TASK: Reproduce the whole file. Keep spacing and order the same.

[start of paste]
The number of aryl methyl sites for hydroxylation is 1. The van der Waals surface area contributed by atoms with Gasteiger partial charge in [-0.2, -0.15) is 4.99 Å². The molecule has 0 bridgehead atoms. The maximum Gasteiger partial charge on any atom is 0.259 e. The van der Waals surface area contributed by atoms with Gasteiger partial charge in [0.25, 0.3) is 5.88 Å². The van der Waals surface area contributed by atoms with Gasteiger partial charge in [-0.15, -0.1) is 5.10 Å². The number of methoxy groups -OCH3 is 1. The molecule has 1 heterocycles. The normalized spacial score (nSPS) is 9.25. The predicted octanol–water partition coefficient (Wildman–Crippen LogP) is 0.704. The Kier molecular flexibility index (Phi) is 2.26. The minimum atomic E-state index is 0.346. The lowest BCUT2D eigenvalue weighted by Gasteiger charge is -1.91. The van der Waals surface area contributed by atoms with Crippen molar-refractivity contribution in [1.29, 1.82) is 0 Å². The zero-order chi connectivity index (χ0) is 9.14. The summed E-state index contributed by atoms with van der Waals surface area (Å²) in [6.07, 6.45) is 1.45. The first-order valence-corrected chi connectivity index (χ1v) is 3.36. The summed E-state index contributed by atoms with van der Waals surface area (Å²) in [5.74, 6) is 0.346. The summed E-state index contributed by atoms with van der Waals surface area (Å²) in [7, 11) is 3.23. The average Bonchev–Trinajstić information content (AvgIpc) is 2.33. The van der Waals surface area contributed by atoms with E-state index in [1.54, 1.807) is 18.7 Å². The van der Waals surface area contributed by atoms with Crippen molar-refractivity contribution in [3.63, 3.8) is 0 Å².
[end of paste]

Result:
The number of aryl methyl sites for hydroxylation is 1. The van der Waals surface area contributed by atoms with Gasteiger partial charge in [-0.2, -0.15) is 4.99 Å². The molecule has 0 bridgehead atoms. The maximum Gasteiger partial charge on any atom is 0.259 e. The van der Waals surface area contributed by atoms with Gasteiger partial charge in [0.25, 0.3) is 5.88 Å². The van der Waals surface area contributed by atoms with Gasteiger partial charge in [-0.15, -0.1) is 5.10 Å². The number of methoxy groups -OCH3 is 1. The molecule has 1 heterocycles. The normalized spacial score (nSPS) is 9.25. The predicted octanol–water partition coefficient (Wildman–Crippen LogP) is 0.704. The Kier molecular flexibility index (Phi) is 2.26. The minimum atomic E-state index is 0.346. The lowest BCUT2D eigenvalue weighted by Gasteiger charge is -1.91. The van der Waals surface area contributed by atoms with Crippen molar-refractivity contribution in [1.29, 1.82) is 0 Å². The zero-order chi connectivity index (χ0) is 9.14. The summed E-state index contributed by atoms with van der Waals surface area (Å²) in [6.07, 6.45) is 1.45. The first-order valence-corrected chi connectivity index (χ1v) is 3.36. The summed E-state index contributed by atoms with van der Waals surface area (Å²) in [5.74, 6) is 0.346. The summed E-state index contributed by atoms with van der Waals surface area (Å²) in [7, 11) is 3.23. The average Bonchev–Trinajstić information content (AvgIpc) is 2.33. The van der Waals surface area contributed by atoms with E-state index in [1.54, 1.807) is 18.7 Å². The van der Waals surface area contributed by atoms with Crippen molar-refractivity contribution in [3.63, 3.8) is 0 Å².